Likelihood of confusion exists when a trademark or trade dress causes relevant consumers to be confused as to the source or affiliation of that product or service. Confusion can take place before the sale, at the point-of-sale, or after the sale.
The courts recognize two types of confusion in trademark or trade dress:
- Forward confusion occurs when consumers mistakenly believe that the junior user’s product or service is from the senior user or affiliated with the senior user’s products or services
- Reverse confusion occurs when consumers mistakenly believe that the senior user’s product or service is from the junior user. In other words, they mistakenly believe the junior user is the rightful owner of the mark. This occurs when a large, powerful junior user leverages its superior resources to quickly saturate the market of a small but established senior user with a similar mark on similar products or services. The danger with reverse confusion is not that consumers will believe that the junior user’s products originate with the senior user, but that consumers will mistakenly believe that the smaller senior user’s products were sponsored or approved by the stronger junior user. Because consumers have been bombarded by the junior user’s products and advertising, they may even view the senior user as having infringed the junior user’s mark. In either case, reverse confusion has the potential to harm the value of the senior user’s trademark, dilute its product identity and prevent it from controlling its reputation and goodwill with the public.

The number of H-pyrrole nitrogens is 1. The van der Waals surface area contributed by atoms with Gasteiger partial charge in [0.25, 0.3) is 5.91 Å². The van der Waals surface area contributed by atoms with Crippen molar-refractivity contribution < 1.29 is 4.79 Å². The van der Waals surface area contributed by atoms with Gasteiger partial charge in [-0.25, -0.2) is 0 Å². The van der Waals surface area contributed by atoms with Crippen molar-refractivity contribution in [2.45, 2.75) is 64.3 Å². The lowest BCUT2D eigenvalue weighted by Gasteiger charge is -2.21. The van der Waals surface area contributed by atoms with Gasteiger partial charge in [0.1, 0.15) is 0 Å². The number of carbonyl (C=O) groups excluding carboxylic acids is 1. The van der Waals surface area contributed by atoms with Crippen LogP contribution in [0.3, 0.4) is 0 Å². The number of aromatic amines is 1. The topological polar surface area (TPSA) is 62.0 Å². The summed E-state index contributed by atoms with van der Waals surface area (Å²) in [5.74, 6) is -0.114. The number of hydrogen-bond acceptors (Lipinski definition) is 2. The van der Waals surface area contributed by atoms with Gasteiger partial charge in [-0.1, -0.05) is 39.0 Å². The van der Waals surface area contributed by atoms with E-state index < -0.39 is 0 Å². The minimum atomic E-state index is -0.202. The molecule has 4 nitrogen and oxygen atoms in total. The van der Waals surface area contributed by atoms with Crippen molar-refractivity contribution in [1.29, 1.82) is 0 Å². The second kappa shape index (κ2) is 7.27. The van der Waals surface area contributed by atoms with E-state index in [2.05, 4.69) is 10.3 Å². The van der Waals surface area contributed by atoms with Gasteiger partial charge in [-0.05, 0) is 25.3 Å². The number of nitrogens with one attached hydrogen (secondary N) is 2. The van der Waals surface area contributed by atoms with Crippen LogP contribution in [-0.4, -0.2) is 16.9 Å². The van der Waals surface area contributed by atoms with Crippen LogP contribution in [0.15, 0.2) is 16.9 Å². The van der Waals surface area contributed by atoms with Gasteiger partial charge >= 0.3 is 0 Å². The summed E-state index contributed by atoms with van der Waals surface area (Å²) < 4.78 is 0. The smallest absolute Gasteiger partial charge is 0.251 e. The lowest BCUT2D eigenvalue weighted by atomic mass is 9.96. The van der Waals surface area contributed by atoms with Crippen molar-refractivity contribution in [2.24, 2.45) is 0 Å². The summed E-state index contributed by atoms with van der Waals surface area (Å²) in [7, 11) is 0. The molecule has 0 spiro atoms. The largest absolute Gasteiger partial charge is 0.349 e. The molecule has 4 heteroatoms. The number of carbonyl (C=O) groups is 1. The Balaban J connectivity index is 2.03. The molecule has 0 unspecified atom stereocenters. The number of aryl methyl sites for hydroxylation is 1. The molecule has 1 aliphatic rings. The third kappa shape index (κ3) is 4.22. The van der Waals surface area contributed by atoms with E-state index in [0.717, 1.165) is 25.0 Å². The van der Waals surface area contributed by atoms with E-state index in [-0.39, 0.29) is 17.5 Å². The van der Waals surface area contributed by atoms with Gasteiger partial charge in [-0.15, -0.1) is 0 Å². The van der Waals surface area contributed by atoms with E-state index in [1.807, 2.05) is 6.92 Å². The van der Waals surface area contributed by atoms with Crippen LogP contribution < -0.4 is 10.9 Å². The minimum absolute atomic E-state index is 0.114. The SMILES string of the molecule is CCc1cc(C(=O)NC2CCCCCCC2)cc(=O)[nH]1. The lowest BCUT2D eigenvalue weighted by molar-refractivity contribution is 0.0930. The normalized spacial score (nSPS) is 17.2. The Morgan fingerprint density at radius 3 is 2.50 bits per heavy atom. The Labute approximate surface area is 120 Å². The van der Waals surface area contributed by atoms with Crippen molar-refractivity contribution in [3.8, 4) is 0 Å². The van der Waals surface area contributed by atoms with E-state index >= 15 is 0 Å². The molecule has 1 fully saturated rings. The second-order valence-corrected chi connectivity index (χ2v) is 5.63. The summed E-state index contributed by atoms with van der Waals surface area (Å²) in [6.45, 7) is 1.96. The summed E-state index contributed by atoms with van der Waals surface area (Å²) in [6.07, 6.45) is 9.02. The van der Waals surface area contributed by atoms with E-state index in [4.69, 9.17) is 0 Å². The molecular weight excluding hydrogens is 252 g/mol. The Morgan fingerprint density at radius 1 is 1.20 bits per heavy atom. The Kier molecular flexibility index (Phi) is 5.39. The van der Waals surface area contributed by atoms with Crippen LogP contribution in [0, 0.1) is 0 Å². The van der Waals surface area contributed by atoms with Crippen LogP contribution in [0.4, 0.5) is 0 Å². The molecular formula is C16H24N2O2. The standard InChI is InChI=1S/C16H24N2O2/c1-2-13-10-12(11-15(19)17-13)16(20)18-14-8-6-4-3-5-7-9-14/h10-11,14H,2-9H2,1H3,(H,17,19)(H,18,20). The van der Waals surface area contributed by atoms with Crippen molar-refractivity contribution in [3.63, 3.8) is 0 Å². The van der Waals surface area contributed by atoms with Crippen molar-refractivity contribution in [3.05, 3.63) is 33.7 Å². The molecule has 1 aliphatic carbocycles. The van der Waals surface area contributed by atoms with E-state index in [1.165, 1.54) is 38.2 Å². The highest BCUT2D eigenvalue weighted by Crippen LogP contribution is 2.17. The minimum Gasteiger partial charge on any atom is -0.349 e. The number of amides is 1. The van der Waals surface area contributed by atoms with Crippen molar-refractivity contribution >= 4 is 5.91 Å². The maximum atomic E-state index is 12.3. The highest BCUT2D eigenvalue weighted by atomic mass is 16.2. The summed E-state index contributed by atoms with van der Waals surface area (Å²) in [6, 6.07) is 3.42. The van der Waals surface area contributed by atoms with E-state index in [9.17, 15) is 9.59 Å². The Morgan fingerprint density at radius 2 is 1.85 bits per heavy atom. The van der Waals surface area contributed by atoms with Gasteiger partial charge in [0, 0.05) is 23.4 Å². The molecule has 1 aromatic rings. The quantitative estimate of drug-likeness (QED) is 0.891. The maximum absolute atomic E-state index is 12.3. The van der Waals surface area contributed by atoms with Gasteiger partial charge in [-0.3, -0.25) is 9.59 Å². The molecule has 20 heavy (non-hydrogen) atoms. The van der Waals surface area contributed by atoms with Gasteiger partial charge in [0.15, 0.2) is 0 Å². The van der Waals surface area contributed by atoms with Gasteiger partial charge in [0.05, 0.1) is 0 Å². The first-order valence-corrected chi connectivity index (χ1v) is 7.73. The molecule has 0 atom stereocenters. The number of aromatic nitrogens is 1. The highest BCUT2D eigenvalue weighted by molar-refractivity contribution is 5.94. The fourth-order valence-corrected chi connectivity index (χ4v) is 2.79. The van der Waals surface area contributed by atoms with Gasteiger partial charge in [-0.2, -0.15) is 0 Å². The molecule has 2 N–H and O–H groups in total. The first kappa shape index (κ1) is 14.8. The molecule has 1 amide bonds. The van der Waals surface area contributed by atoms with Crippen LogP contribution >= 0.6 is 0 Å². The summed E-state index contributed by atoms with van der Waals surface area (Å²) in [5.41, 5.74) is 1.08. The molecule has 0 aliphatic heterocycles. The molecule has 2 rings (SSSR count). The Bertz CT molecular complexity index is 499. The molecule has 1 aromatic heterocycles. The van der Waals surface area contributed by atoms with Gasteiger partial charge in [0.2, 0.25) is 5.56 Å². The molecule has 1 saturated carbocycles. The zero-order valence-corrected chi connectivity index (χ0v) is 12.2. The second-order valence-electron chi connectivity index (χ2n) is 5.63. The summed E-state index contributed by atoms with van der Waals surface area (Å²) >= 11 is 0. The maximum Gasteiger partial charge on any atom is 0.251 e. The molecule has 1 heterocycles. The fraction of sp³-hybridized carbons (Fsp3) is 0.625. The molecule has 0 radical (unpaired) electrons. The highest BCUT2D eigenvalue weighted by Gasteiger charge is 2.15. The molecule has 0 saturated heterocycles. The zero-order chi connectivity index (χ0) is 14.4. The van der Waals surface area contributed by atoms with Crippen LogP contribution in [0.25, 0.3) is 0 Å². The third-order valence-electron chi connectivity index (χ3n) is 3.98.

A likelihood of confusion survey assesses whether a “reasonably prudent” consumer would be confused by the use of similar marks on competing products. If a substantial number of respondents believe that the two marks are related or affiliated in some way, then there is strong evidence of potential confusion.